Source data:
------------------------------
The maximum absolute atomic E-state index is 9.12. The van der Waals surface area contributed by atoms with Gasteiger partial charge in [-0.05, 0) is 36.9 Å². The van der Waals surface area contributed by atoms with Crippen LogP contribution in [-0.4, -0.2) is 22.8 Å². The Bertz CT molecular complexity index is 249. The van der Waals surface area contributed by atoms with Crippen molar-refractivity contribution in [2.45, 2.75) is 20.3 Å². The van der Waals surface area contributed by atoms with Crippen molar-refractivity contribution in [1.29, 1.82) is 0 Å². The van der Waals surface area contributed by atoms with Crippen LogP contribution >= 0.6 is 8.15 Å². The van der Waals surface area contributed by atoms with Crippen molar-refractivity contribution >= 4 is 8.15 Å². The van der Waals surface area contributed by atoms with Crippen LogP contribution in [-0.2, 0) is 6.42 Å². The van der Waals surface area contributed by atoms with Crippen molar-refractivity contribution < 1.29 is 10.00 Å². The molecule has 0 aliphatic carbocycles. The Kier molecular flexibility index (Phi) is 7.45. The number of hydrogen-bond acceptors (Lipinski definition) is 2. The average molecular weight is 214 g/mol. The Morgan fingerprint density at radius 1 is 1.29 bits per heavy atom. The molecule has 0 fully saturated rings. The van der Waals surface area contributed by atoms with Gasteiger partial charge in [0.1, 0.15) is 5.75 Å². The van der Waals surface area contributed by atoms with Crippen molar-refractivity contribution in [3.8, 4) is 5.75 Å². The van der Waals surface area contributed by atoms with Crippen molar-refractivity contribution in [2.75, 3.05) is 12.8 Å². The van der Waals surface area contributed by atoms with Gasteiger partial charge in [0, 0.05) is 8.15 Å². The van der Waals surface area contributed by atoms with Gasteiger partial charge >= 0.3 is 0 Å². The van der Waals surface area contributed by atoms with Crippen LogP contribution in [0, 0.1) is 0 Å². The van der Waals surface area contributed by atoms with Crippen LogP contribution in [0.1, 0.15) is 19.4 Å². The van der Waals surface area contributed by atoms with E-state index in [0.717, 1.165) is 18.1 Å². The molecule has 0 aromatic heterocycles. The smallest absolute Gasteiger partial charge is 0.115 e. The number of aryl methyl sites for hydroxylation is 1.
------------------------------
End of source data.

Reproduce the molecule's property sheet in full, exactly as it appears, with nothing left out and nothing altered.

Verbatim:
The maximum absolute atomic E-state index is 9.12. The van der Waals surface area contributed by atoms with Gasteiger partial charge in [-0.05, 0) is 36.9 Å². The van der Waals surface area contributed by atoms with Crippen LogP contribution in [-0.4, -0.2) is 22.8 Å². The Bertz CT molecular complexity index is 249. The van der Waals surface area contributed by atoms with Crippen molar-refractivity contribution in [2.45, 2.75) is 20.3 Å². The van der Waals surface area contributed by atoms with Crippen molar-refractivity contribution in [1.29, 1.82) is 0 Å². The van der Waals surface area contributed by atoms with Crippen LogP contribution >= 0.6 is 8.15 Å². The van der Waals surface area contributed by atoms with Crippen molar-refractivity contribution >= 4 is 8.15 Å². The van der Waals surface area contributed by atoms with Crippen LogP contribution in [-0.2, 0) is 6.42 Å². The van der Waals surface area contributed by atoms with Crippen molar-refractivity contribution < 1.29 is 10.00 Å². The molecule has 0 aliphatic carbocycles. The Kier molecular flexibility index (Phi) is 7.45. The number of hydrogen-bond acceptors (Lipinski definition) is 2. The average molecular weight is 214 g/mol. The Morgan fingerprint density at radius 1 is 1.29 bits per heavy atom. The molecule has 0 fully saturated rings. The van der Waals surface area contributed by atoms with Gasteiger partial charge in [0.1, 0.15) is 5.75 Å². The van der Waals surface area contributed by atoms with Crippen molar-refractivity contribution in [3.8, 4) is 5.75 Å². The van der Waals surface area contributed by atoms with Crippen molar-refractivity contribution in [2.75, 3.05) is 12.8 Å². The van der Waals surface area contributed by atoms with Gasteiger partial charge in [0, 0.05) is 8.15 Å². The van der Waals surface area contributed by atoms with Gasteiger partial charge >= 0.3 is 0 Å². The van der Waals surface area contributed by atoms with Crippen LogP contribution in [0, 0.1) is 0 Å². The van der Waals surface area contributed by atoms with Crippen LogP contribution in [0.1, 0.15) is 19.4 Å². The van der Waals surface area contributed by atoms with E-state index in [0.717, 1.165) is 18.1 Å². The molecule has 0 aromatic heterocycles. The smallest absolute Gasteiger partial charge is 0.115 e. The number of aryl methyl sites for hydroxylation is 1.